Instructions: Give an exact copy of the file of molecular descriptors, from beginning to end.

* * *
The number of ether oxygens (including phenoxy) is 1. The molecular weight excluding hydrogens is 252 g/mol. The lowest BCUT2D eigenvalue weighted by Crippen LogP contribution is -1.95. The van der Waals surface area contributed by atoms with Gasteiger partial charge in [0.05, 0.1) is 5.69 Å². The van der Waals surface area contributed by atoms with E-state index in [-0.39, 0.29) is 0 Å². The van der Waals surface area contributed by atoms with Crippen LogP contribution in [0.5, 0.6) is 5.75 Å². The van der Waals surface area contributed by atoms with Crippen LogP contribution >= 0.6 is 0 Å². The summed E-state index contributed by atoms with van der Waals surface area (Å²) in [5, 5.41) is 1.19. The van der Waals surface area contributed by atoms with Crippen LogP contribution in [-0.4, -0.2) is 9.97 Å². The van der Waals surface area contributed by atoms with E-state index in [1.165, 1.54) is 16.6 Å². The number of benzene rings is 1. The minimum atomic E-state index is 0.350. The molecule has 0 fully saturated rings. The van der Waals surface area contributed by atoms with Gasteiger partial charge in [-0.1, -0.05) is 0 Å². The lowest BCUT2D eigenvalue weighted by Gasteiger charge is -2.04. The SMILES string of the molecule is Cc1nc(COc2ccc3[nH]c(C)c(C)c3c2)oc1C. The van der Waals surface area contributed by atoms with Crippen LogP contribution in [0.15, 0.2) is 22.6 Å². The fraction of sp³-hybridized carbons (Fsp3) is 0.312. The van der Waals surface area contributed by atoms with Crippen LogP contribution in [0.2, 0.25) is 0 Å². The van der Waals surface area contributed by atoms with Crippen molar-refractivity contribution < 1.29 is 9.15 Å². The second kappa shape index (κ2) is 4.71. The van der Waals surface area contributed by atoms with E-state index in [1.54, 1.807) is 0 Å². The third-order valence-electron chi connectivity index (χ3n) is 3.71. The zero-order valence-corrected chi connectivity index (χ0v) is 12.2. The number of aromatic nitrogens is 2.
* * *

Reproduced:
The number of ether oxygens (including phenoxy) is 1. The molecular weight excluding hydrogens is 252 g/mol. The lowest BCUT2D eigenvalue weighted by Crippen LogP contribution is -1.95. The van der Waals surface area contributed by atoms with Gasteiger partial charge in [0.05, 0.1) is 5.69 Å². The van der Waals surface area contributed by atoms with E-state index in [-0.39, 0.29) is 0 Å². The van der Waals surface area contributed by atoms with Crippen LogP contribution in [0.5, 0.6) is 5.75 Å². The van der Waals surface area contributed by atoms with Crippen LogP contribution >= 0.6 is 0 Å². The summed E-state index contributed by atoms with van der Waals surface area (Å²) in [5, 5.41) is 1.19. The van der Waals surface area contributed by atoms with Crippen LogP contribution in [-0.4, -0.2) is 9.97 Å². The van der Waals surface area contributed by atoms with E-state index in [1.165, 1.54) is 16.6 Å². The number of benzene rings is 1. The minimum atomic E-state index is 0.350. The molecule has 0 fully saturated rings. The van der Waals surface area contributed by atoms with Gasteiger partial charge in [-0.1, -0.05) is 0 Å². The lowest BCUT2D eigenvalue weighted by Gasteiger charge is -2.04. The SMILES string of the molecule is Cc1nc(COc2ccc3[nH]c(C)c(C)c3c2)oc1C. The van der Waals surface area contributed by atoms with Crippen LogP contribution in [0.15, 0.2) is 22.6 Å². The fraction of sp³-hybridized carbons (Fsp3) is 0.312. The van der Waals surface area contributed by atoms with Crippen LogP contribution in [0.2, 0.25) is 0 Å². The van der Waals surface area contributed by atoms with Crippen molar-refractivity contribution < 1.29 is 9.15 Å². The second kappa shape index (κ2) is 4.71. The van der Waals surface area contributed by atoms with E-state index in [1.54, 1.807) is 0 Å². The third-order valence-electron chi connectivity index (χ3n) is 3.71. The zero-order valence-corrected chi connectivity index (χ0v) is 12.2. The number of aromatic nitrogens is 2.